Knowing the Law When Riding Abroad

Elenor Fleming

Hopping on your motorcycle and taking off to a foreign country could be an incredibly liberating and exciting experience. However, it is vital to be well organised before you start out on such a big journey. You should bear in mind that it is not as simple as climbing on the motorbike and heading off into the sunset, so with this in mind you must do some research before you reach for your keys. Below are a few things you must do and think about before travelling abroad with your motorbike:

Check the country’s laws

The very first thing you should do is to check online about the rules and regulations of the country you’re travelling to. Most are similar to UK laws with one or two exceptions, so you don’t have to learn the entire Highway Code. Motoring organisations such as the RAC and AA often put these on their websites, along with other handy information, including blood alcohol level indicators, speed limits for various roads and local regulations like the French helmet rule.

What you’ll need to carry with you

It is absolutely vital for you to carry your V5C registration document, your passport, driving license, insurance certificate and identification card. The police forced in some countries may accept copies, but it is always advisable to carry your originals with you. It is also a good idea to make several copies of every document and keep them separately – just in case your some part of your luggage were to get lost. In addition, if the motorbike is not registered under your name, you will be required to have a signed permission letter from the registered owner.

Your passport will be needed when crossing borders and at various European hotels or campsites before receiving any entries to your respective accommodation. It can also act as your identification card, if you have not carried any other photo ID with you.

Just a little point about insurance: even though your policy protects you abroad, it would be very wise to call up your insurance company and inform them of where and when your trip will be taking place. Check your documentation carefully, as some policies state you must inform your insurance provider before leaving the UK. If you don’t notify them of your trip they could dishonor your policy, should you have a problem while you’re away.

Breakdown cover

Besides your insurance cover, ensure that your breakdown cover is updated and allows you to travel abroad. Make sure you’re aware of exactly what is included in the cover you have. You would not want to travel overseas, break down and then not be able to get your motorbike back to your home. It is always good to be safe than have regrets after the event.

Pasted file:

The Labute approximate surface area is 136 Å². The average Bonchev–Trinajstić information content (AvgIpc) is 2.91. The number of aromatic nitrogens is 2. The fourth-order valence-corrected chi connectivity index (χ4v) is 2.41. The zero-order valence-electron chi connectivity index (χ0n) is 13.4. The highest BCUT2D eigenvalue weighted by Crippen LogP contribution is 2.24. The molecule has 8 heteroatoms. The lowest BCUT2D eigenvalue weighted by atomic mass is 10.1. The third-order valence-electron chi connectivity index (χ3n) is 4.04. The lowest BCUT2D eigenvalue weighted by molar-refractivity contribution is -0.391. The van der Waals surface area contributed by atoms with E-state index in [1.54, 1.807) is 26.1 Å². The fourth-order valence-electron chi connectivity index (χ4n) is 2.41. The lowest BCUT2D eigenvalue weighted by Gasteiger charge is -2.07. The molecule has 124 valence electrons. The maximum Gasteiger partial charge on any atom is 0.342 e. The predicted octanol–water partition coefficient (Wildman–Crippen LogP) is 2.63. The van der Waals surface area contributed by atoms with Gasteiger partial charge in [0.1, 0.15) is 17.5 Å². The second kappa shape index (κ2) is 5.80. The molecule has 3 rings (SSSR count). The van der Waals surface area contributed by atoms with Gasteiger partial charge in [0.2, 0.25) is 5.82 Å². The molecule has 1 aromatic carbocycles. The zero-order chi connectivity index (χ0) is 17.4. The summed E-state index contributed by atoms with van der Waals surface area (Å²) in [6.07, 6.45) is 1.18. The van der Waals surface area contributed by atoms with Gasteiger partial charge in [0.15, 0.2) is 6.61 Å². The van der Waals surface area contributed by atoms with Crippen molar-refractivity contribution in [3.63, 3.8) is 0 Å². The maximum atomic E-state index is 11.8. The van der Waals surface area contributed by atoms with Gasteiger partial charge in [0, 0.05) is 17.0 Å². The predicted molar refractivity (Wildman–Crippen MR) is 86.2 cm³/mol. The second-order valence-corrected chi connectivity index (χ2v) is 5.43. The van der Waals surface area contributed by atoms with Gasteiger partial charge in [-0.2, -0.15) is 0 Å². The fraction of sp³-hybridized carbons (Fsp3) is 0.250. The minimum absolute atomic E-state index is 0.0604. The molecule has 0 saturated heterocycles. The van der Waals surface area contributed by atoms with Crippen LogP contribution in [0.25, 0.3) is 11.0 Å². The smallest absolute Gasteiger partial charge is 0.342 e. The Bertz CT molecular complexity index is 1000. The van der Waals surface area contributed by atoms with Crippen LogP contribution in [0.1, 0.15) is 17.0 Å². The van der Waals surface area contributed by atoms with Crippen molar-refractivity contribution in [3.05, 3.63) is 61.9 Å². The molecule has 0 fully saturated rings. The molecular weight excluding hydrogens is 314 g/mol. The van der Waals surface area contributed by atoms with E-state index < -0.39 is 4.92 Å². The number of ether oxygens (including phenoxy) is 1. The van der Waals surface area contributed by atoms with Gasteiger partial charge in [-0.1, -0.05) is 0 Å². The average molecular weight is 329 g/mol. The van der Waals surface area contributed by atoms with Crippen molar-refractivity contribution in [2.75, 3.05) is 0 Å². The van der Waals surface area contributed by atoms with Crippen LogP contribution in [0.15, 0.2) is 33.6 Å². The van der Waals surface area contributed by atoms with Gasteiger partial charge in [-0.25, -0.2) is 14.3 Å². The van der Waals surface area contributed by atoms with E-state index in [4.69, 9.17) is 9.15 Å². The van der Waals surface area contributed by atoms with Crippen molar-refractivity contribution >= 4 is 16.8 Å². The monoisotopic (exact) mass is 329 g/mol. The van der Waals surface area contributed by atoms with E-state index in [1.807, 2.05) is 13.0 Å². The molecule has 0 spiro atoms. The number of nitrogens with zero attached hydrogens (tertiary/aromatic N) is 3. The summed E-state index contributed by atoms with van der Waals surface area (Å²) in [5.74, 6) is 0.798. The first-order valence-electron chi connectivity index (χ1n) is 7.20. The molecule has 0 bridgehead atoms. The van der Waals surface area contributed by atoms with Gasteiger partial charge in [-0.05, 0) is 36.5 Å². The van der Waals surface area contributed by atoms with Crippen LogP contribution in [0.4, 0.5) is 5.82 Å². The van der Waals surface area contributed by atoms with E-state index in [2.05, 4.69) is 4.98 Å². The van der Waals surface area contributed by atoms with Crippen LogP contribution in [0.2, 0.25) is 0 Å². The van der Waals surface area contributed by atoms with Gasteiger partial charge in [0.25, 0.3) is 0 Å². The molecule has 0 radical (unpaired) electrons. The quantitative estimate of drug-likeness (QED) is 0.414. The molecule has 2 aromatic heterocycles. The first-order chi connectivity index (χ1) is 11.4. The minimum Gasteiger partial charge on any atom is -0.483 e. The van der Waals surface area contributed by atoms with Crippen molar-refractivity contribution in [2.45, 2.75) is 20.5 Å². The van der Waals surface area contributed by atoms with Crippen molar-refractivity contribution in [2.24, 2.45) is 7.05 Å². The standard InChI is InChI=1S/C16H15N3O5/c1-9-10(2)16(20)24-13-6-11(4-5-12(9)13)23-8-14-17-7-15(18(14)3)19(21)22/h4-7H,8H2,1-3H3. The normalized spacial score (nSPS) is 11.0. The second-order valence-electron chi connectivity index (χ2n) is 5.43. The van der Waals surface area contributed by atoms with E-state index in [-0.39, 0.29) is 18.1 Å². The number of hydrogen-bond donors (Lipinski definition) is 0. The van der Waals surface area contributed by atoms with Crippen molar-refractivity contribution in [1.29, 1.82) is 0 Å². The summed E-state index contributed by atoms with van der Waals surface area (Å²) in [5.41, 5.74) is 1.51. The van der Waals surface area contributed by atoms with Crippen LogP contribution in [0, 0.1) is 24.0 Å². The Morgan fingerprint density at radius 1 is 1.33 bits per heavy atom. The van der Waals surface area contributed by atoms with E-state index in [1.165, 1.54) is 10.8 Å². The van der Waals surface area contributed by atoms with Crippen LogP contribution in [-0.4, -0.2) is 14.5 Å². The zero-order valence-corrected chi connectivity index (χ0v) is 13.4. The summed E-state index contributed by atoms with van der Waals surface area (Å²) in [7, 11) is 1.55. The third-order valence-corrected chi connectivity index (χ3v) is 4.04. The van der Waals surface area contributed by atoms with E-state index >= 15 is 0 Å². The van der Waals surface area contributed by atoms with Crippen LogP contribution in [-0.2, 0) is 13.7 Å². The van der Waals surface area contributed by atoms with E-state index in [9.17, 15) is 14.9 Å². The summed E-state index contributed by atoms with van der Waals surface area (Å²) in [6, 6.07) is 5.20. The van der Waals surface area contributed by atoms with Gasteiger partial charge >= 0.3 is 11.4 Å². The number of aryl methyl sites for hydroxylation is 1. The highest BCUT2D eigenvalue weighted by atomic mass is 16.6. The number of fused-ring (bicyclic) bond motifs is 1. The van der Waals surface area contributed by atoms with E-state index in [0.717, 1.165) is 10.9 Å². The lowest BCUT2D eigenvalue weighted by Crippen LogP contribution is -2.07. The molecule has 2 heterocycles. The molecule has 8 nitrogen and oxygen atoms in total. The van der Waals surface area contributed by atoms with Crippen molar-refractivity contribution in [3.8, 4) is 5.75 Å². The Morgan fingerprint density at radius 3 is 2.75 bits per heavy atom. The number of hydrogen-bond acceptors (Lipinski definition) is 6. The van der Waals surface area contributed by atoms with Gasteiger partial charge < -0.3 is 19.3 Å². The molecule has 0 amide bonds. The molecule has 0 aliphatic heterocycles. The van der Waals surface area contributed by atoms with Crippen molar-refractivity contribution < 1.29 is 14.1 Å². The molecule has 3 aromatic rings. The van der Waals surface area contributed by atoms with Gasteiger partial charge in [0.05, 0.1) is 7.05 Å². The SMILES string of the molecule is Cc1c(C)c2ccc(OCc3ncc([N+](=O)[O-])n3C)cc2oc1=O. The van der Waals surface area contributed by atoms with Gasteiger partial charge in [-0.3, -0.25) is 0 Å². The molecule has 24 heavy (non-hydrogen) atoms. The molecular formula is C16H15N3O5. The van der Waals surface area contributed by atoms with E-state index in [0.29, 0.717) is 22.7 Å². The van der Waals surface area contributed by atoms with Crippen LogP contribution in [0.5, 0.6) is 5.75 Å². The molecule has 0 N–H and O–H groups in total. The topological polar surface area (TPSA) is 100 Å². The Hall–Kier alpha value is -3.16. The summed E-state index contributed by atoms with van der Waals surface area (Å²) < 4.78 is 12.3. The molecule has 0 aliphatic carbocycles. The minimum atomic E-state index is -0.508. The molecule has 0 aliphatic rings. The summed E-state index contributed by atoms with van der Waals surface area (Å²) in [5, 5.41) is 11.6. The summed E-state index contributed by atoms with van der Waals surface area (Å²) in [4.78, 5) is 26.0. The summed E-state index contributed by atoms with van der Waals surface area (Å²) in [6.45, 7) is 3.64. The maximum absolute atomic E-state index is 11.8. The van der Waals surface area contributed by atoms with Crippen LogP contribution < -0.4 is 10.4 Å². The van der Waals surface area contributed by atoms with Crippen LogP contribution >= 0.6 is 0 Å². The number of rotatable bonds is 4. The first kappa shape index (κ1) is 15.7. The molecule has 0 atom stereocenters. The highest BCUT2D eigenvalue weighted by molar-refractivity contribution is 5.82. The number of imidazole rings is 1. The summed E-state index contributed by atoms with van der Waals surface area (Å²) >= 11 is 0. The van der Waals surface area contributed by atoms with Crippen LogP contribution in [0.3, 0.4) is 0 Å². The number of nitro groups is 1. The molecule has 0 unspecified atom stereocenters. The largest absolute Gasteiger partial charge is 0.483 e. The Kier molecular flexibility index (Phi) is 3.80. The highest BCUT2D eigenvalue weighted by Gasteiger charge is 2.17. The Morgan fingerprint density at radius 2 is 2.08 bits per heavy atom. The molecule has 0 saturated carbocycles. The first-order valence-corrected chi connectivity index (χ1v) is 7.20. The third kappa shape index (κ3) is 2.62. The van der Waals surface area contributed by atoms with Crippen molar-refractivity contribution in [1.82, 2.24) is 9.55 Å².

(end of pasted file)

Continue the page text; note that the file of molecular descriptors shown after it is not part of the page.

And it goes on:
Check your motorbike

Before you plan for your trip, it would be a good idea to get your motorbike serviced to ensure its running perfectly. Have the tyre tread checked and see whether they have enough to see you through the expedition. Law enforcement in Europe is very strict on the kinds of tyres and their tread levels so don’t put yourself in a position where you could be fined a considerable amount. You should also ensure that you have adequate time left on your road tax and MOT to cover you during the entire trip.

Avoiding a fine isn’t the only reason to check your bike over though. More importantly, you don’t want to be involved in an accident whiles you’re abroad – especially not one that could have been avoided. However, if you do find yourself and your bike in trouble, don’t hesitate to contact a member of our experienced team.

Bike theft abroad

Most thieves in Europe use a ‘petty’ manner to steal from foreigners, one that rarely involves confrontation or assault. However, there are still precautions to be taken:

  •  Never leave your passport, credit cards and travel papers with your motorbike. You are in trouble without them
  •  If you must leave your motorcycle, leave it where there are a lot of people and lock it to something firm
  •  Select a hotel or campsite with secure parking or a garage
  •  Set your alarm
  •  Take note of who is around you just before you use an ATM machine. Traveller’s cheques are a great alternative to carrying cash
  •  When stopping for lunch or drinks, make sure you park your bike where you can visibly see it

With the above steps and tips in mind, it doesn’t matter if your trip is for one day, weeks or even months. You’re all set for a great road trip abroad, and you’ll be safe in the knowledge than you’re on the right side of the law.

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